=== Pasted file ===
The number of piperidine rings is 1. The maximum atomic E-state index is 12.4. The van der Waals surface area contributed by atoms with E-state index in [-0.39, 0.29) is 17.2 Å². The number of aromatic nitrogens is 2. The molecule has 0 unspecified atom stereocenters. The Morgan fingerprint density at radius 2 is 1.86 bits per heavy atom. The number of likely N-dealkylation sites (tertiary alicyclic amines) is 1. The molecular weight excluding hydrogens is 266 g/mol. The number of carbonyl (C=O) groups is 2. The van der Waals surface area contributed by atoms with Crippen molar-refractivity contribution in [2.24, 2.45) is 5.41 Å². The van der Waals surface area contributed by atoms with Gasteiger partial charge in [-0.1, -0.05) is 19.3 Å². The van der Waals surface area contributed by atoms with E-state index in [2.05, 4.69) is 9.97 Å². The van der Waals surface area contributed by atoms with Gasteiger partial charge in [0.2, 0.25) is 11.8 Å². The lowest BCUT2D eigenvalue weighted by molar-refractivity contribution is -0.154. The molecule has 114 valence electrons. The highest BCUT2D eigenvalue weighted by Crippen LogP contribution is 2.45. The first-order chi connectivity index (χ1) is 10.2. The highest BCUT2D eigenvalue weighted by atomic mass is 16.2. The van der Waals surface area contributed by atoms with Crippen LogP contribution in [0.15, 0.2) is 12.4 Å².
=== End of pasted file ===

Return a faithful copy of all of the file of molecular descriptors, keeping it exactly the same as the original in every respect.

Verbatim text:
The number of piperidine rings is 1. The maximum atomic E-state index is 12.4. The van der Waals surface area contributed by atoms with E-state index in [-0.39, 0.29) is 17.2 Å². The number of aromatic nitrogens is 2. The molecule has 0 unspecified atom stereocenters. The Morgan fingerprint density at radius 2 is 1.86 bits per heavy atom. The number of likely N-dealkylation sites (tertiary alicyclic amines) is 1. The molecular weight excluding hydrogens is 266 g/mol. The number of carbonyl (C=O) groups is 2. The van der Waals surface area contributed by atoms with Crippen molar-refractivity contribution in [2.24, 2.45) is 5.41 Å². The van der Waals surface area contributed by atoms with Gasteiger partial charge in [-0.1, -0.05) is 19.3 Å². The van der Waals surface area contributed by atoms with E-state index in [2.05, 4.69) is 9.97 Å². The van der Waals surface area contributed by atoms with Gasteiger partial charge in [0.2, 0.25) is 11.8 Å². The lowest BCUT2D eigenvalue weighted by molar-refractivity contribution is -0.154. The molecule has 114 valence electrons. The highest BCUT2D eigenvalue weighted by Crippen LogP contribution is 2.45. The first-order chi connectivity index (χ1) is 10.2. The highest BCUT2D eigenvalue weighted by atomic mass is 16.2. The van der Waals surface area contributed by atoms with Crippen LogP contribution in [0.15, 0.2) is 12.4 Å².